Climate change is affecting human systems and ecosystems around the world. The issue of global change is multi-faceted, and includes complex feedback loops that may perpetuate warming and affect ecosystem stability. In general, intact forests play a unique role in mitigating the effects of climate change because trees store a large amount of carbon in their biomass, and through photosynthesis trees can remove CO2 from the atmosphere. However, when forested land is deforested and permanently converted to another land use, this carbon is released into the atmosphere instead of removed. According to the IPCC, deforestation from land use change is responsible for 17% of annual global CO2 emissions. Preservation of forestland is critical for sequestering this carbon dioxide, while also providing protection of biodiversity and ecosystem services.
In addition to carbon sequestration, forest coverage affects temperature through evaporative cooling and albedo. For example, tropical forests that assimilate large amounts of CO2 into biomass have strong evapotranspiration, which leads to local evaporative cooling. On the other hand, surface albedo is low in boreal forests, which tend to contribute to positive temperature forcing. Climate models give insight into how these climate-forcing relationships play out in different forest environments; however, it is difficult to apply generalizations from models to specific ecosystems to determine the effects of climate change. Additionally, ecosystems are so complex that it is difficult for models to include every unforeseen process that is occurring. A great deal of research is needed to improve the quality of climate models and understand the many relationships between forests and climate change.
Just as forests can affect climate through CO2 uptake, climate change could have both positive and negative impacts on forests. In some areas, an increase in CO2 in the atmosphere may have a fertilization effect for certain plant species, causing them to perform and grow better. Additionally, increased temperatures can result in a longer growing season. However, increased temperatures due to climate change can also exacerbate drought, water stress, and pests and pathogens, leading to major forest dieback events. Review articles by Anderegg et al. and Allen et al. have documented these large mortality events around the world, and cite the combined abiotic stresses (high temperature, low water availability), and biotic stresses (pests and pathogens) as the driving forces for dieback.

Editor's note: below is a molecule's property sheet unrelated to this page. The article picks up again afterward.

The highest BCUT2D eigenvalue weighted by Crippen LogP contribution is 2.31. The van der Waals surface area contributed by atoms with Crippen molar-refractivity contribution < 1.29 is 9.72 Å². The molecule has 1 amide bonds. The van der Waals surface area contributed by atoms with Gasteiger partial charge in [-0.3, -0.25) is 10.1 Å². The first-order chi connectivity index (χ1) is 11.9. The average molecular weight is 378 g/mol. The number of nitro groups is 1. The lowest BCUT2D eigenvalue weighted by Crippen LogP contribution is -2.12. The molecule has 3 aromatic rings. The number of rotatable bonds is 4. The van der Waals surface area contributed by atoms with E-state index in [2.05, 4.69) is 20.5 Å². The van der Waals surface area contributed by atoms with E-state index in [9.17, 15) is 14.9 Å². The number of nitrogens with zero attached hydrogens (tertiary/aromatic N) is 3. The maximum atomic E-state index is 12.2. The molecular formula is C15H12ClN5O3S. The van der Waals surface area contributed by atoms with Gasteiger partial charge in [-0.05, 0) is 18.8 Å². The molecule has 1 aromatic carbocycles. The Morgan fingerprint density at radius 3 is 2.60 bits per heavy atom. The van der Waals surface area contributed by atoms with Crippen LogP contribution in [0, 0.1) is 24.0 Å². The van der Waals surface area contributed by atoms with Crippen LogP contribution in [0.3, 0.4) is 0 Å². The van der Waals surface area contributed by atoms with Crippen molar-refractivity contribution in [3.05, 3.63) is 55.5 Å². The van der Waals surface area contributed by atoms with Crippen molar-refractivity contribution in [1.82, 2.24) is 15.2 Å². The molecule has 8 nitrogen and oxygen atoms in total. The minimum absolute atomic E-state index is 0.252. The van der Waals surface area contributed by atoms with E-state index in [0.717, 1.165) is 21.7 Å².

The relationships between climate change and forests are not straightforward, and there is still a large amount of research that must be conducted to fully understand forests in a changing climate. Navigate through the links below to read about climate change and forests in the boreal, tropical, and temperate regions.
Allen, C. D., Macalady, A. K., Chenchouni, H., Bachelet, D., McDowell, N., Vennetier, M., … Cobb, N. (2010). A global overview of drought and heat-induced tree mortality reveals emerging climate change risks for forests. Forest Ecology and Management, 259(4), 660–684.
Anderegg, W. R. L., Kane, J. M., & Anderegg, L. D. L. (2012). Consequences of widespread tree mortality triggered by drought and temperature stress. Nature Climate Change, 3(1), 30–36.
Ashton, M. S., Tyrrell, M. L., Spalding, D., & Gentry, B. (2012). Managing Forest Carbon in a Changing Climate. New York: Springer.
Bonan, G. B. (2008). Forests and Climate Change: Forcings, Feedbacks, and the Climate Benefits of Forests. Science, 320(5882), 1444–1449.
IPCC. (2007). IPCC Climate Change 2007: An Assessment of the Intergovernmental Panel on Climate Change.